Monasteries of the Heart

Chant Anyone?

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When I attended Shalem Institute many years ago to get certified in group spiritual direction, I was exposed to practically every prayer form tried by seekers around the globe. All of them good.

We sat in silence. We meditated. We danced. We broke scripture. We gazed with icons. We dramatized. We centered. We imaged. And we chanted in a variety of traditions.

Over the years, I’ve tried a number of these forms, but always return to the chant.
I come by it honestly, of course, because I’ve chanted the psalms in the monastery for daily prayer since the age of 17, first in Latin and now in English.

After I visited Taize in France, I was enamored with its chants and used them for my personal prayer for years. Then I spend some time with Robert Gass and his beautiful “Enchantment” recording that expanded my chanting from the Christian tradition to Native American and Buddhist and ….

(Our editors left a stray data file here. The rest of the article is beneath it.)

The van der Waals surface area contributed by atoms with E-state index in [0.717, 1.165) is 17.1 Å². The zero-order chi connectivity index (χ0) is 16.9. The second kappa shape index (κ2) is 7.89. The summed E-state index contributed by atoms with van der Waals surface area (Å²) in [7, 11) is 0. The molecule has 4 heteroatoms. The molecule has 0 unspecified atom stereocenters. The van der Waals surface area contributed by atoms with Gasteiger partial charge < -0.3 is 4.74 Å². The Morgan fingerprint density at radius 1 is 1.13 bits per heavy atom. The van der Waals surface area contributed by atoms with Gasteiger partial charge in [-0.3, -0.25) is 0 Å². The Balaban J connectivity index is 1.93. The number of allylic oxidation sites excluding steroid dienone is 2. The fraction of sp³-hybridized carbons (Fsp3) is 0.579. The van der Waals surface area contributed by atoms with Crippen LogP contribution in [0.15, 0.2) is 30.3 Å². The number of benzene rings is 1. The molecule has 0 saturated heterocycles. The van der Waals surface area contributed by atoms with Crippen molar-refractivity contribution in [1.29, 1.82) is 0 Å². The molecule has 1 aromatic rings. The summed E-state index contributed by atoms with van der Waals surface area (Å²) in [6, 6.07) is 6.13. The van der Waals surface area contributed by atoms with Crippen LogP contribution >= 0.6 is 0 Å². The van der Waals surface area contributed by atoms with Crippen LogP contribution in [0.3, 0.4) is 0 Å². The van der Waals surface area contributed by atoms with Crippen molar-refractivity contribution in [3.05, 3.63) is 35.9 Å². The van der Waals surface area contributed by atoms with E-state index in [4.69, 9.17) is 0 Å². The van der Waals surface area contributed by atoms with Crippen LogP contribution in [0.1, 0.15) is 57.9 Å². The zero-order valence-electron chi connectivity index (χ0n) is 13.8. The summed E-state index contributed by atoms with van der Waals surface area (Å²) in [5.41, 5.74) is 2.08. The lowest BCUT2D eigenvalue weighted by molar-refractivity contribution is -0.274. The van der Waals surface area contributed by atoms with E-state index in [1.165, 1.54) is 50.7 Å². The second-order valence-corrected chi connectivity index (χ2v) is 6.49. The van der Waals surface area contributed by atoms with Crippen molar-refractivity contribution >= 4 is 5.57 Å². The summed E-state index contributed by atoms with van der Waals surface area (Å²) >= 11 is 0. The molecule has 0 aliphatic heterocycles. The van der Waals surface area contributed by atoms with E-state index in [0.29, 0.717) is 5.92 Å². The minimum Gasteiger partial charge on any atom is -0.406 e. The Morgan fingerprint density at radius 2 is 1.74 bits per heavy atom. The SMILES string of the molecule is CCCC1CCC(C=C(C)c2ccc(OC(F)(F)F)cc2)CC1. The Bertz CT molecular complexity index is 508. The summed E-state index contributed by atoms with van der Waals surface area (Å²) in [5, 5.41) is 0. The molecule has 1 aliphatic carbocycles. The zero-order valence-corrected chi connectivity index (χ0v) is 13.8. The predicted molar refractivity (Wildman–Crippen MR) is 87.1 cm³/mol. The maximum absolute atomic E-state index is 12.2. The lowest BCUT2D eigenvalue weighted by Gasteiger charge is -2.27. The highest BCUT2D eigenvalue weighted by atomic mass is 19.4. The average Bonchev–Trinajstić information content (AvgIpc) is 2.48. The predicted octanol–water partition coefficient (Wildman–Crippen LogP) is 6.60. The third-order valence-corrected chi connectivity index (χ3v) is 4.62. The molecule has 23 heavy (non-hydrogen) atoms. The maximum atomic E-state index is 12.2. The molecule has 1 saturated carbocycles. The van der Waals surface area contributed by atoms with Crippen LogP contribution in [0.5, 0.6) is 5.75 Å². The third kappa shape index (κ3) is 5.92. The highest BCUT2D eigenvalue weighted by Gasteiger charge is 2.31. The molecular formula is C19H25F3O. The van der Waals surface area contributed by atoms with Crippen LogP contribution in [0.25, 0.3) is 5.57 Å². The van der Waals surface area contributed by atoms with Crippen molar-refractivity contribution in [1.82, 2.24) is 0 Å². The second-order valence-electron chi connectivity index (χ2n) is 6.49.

Now I’m drawn to the chanting of Krishna Das and spend about 15 minutes in the morning chanting along with his Hindu prayer, “Hare Krishna.”

I do the other Benedictine prayer, too—the recitation of the Liturgy of the Hours and lectio-- but I must admit that chanting is the most fun. I like it because I don’t have to think when I chant; it’s almost effortless. It doesn’t have the “get it right” feel of other forms of prayer.

I just chant along with the CD and I—who collect words and insights like one obsessed-- don’t worry about words and what they mean and what insights they’re supposed to give me. I don’t try to understand anything. I just raise my voice in praise with the many names of God. I even prefer to chant in another language so that the words don’t trap me. Chant takes me out of myself.

And this particular Hare Krishna chant is so joyful. It makes me want to dance. Ah, there’s the rub. The day I ignore my copybooks and journals, close the “spiritual” books, and am free enough to get up and chant and dance in my prayer space—maybe, for me, I may actually pray for the first time.